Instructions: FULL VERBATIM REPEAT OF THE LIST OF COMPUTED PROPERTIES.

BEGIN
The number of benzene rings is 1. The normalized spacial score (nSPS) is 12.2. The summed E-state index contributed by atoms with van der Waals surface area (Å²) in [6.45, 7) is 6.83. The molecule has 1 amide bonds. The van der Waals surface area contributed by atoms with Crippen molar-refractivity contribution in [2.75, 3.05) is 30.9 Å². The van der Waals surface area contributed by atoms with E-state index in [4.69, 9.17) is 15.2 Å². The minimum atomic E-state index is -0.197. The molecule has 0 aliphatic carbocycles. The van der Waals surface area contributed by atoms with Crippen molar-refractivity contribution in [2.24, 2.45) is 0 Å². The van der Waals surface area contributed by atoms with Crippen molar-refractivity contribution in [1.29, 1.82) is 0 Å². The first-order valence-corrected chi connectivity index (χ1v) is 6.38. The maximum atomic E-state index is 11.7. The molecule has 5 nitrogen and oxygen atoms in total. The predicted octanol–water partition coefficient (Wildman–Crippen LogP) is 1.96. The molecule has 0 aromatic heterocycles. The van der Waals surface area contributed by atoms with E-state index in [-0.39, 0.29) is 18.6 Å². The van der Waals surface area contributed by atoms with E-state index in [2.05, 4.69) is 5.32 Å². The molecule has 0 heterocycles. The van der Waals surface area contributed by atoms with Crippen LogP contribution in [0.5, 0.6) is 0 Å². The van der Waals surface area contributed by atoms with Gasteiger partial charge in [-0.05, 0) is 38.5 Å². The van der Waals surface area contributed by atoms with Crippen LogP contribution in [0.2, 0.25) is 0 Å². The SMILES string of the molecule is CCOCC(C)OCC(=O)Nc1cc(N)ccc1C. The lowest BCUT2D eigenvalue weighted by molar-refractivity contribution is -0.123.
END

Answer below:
The number of benzene rings is 1. The normalized spacial score (nSPS) is 12.2. The summed E-state index contributed by atoms with van der Waals surface area (Å²) in [6.45, 7) is 6.83. The molecule has 1 amide bonds. The van der Waals surface area contributed by atoms with Crippen molar-refractivity contribution in [2.75, 3.05) is 30.9 Å². The van der Waals surface area contributed by atoms with E-state index in [4.69, 9.17) is 15.2 Å². The minimum atomic E-state index is -0.197. The molecule has 0 aliphatic carbocycles. The van der Waals surface area contributed by atoms with Crippen molar-refractivity contribution in [2.24, 2.45) is 0 Å². The van der Waals surface area contributed by atoms with Crippen molar-refractivity contribution in [1.29, 1.82) is 0 Å². The first-order valence-corrected chi connectivity index (χ1v) is 6.38. The maximum atomic E-state index is 11.7. The molecule has 5 nitrogen and oxygen atoms in total. The predicted octanol–water partition coefficient (Wildman–Crippen LogP) is 1.96. The molecule has 0 aromatic heterocycles. The van der Waals surface area contributed by atoms with E-state index in [-0.39, 0.29) is 18.6 Å². The van der Waals surface area contributed by atoms with E-state index in [2.05, 4.69) is 5.32 Å². The molecule has 0 heterocycles. The van der Waals surface area contributed by atoms with Crippen LogP contribution in [0.5, 0.6) is 0 Å². The van der Waals surface area contributed by atoms with Gasteiger partial charge in [-0.05, 0) is 38.5 Å². The van der Waals surface area contributed by atoms with Crippen LogP contribution in [0.2, 0.25) is 0 Å². The SMILES string of the molecule is CCOCC(C)OCC(=O)Nc1cc(N)ccc1C. The lowest BCUT2D eigenvalue weighted by molar-refractivity contribution is -0.123.